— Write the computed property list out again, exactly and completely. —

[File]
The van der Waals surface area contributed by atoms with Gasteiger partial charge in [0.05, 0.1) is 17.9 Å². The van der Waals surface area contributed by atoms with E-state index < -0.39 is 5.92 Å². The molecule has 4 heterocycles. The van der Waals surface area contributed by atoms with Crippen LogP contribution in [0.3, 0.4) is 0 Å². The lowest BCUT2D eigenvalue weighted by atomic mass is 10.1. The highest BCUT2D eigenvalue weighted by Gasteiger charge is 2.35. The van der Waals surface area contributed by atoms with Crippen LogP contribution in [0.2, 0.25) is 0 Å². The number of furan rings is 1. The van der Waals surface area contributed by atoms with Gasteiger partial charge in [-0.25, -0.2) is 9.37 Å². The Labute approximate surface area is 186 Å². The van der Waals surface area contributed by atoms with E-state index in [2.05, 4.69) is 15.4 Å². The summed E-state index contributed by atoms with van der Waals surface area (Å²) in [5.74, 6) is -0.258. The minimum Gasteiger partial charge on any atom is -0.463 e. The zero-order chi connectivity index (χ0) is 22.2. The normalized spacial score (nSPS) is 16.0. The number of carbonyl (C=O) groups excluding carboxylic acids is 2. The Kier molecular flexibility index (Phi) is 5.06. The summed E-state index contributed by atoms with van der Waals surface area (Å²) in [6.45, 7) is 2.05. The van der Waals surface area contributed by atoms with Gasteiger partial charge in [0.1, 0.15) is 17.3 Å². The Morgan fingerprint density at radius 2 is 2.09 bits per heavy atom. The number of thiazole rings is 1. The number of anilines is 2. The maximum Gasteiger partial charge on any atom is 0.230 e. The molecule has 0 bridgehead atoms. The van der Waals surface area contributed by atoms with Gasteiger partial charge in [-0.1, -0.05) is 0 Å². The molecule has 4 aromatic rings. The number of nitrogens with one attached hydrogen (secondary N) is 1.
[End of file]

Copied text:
The van der Waals surface area contributed by atoms with Gasteiger partial charge in [0.05, 0.1) is 17.9 Å². The van der Waals surface area contributed by atoms with E-state index < -0.39 is 5.92 Å². The molecule has 4 heterocycles. The van der Waals surface area contributed by atoms with Crippen LogP contribution in [0.3, 0.4) is 0 Å². The lowest BCUT2D eigenvalue weighted by atomic mass is 10.1. The highest BCUT2D eigenvalue weighted by Gasteiger charge is 2.35. The van der Waals surface area contributed by atoms with Crippen LogP contribution in [0.2, 0.25) is 0 Å². The number of furan rings is 1. The van der Waals surface area contributed by atoms with Gasteiger partial charge in [-0.25, -0.2) is 9.37 Å². The Labute approximate surface area is 186 Å². The van der Waals surface area contributed by atoms with E-state index in [2.05, 4.69) is 15.4 Å². The summed E-state index contributed by atoms with van der Waals surface area (Å²) in [5.74, 6) is -0.258. The minimum Gasteiger partial charge on any atom is -0.463 e. The zero-order chi connectivity index (χ0) is 22.2. The normalized spacial score (nSPS) is 16.0. The number of carbonyl (C=O) groups excluding carboxylic acids is 2. The Kier molecular flexibility index (Phi) is 5.06. The summed E-state index contributed by atoms with van der Waals surface area (Å²) in [6.45, 7) is 2.05. The van der Waals surface area contributed by atoms with Gasteiger partial charge in [0.1, 0.15) is 17.3 Å². The Morgan fingerprint density at radius 2 is 2.09 bits per heavy atom. The number of thiazole rings is 1. The number of anilines is 2. The maximum Gasteiger partial charge on any atom is 0.230 e. The molecule has 0 bridgehead atoms. The van der Waals surface area contributed by atoms with Gasteiger partial charge in [-0.1, -0.05) is 0 Å². The molecule has 4 aromatic rings. The number of nitrogens with one attached hydrogen (secondary N) is 1.